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May it alight on the head of Joab and on all his father’s house! Let there not fail from the house of Joab one who has a bodily discharge, or who is a leper, or who holds a crutch, or who falls by the sword, or who lacks bread.” Bible

“and on all his father’s house.” David’s saying the bloodguilt for the death of Abner should alight on all Joab’s “father’s house” implicates Joab’s brother Abishai as well, and we learn from 2 Samuel 3:30 that Abishai was part of the plot to kill Abner. The Bible does not say what part Abishai played in Abner’s death; perhaps he was part of the delegation that brought Abner back to Hebron. David asks that the blood of Abner alight on all “his father’s house,” and he says that knowing that Joab’s mother is his sister, Zeruiah (2 Sam. 2:18; 1 Chron. 2:15-16), and therefore Joab and Abishai are his nephews.

“Let there not fail from the house of Joab.” This curse pronounced by David is very serious and is multigenerational. No doubt Joab committed murder, but does that warrant a curse upon his descendants forever such that they are sick, diseased, and hungry? This seems to be one of the places where David’s emotions overpowered his good judgment.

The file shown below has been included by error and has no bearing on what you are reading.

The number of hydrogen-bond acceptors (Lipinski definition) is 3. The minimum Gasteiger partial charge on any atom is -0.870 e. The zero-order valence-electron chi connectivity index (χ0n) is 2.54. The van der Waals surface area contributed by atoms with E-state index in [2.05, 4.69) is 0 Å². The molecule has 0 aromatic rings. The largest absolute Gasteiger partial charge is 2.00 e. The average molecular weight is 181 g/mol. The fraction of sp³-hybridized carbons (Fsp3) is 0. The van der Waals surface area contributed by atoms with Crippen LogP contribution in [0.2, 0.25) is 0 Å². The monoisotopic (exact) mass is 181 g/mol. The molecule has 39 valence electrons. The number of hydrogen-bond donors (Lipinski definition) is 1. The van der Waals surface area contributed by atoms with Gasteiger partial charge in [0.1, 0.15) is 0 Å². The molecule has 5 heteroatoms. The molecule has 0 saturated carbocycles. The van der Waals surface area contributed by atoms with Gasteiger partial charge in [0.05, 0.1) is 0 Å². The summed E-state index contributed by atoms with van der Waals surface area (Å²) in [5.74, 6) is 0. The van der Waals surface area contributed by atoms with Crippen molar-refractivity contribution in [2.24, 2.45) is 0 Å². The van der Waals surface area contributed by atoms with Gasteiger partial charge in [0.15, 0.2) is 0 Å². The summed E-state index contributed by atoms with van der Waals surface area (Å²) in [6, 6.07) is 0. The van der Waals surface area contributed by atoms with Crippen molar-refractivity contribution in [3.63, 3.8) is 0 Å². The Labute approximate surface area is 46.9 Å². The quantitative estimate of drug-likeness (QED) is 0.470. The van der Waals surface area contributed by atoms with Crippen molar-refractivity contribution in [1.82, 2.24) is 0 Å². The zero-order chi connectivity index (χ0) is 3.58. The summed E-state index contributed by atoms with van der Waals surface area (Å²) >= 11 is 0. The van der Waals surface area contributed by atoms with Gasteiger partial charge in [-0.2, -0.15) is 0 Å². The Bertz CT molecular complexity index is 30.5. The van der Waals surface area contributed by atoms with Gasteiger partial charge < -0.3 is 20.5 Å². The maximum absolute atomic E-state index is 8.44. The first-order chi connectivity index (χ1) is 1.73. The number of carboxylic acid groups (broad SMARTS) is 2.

David pronounced a curse, but he did not move to execute Joab as a murderer, perhaps because of the ancient law of the avenger of blood, and that it could be argued that Joab acted as the avenger of blood for his brother Asahel. But it seems clear that Abner did not feel he needed protection from an avenger of blood because if he had then he would have gone to live in one of the cities of refuge in Israel, and apparently David did not feel that way either because if he had, he would not have had Abner come to Hebron to meet him.

“who holds a crutch.” The scholars debate whether this should be “crutch” or “spindle,” and the versions and commentaries are divided. Those who argue for “crutch” point out that it fits well in the context and there is lexical grounds for the translation (cp. CJB, JPS, NIV, NLT). Those who argue for “spindle” also say that it fits well in the context—a curse that Joab’s male descendants would not be warriors but would do women’s work—and also claim lexical support for their position (cp. HCSB, ESV, NET, NRSV). The decision is difficult, and what David meant is still uncertain. The REV went with “crutch” in part because to have “spindle” means importing the idea that this part of the curse only applied to the male descendants of Joab since the women regularly worked with spindles, but David’s curse is on the whole house of Joab, men and women.


Commentary for: 2 Samuel 3:29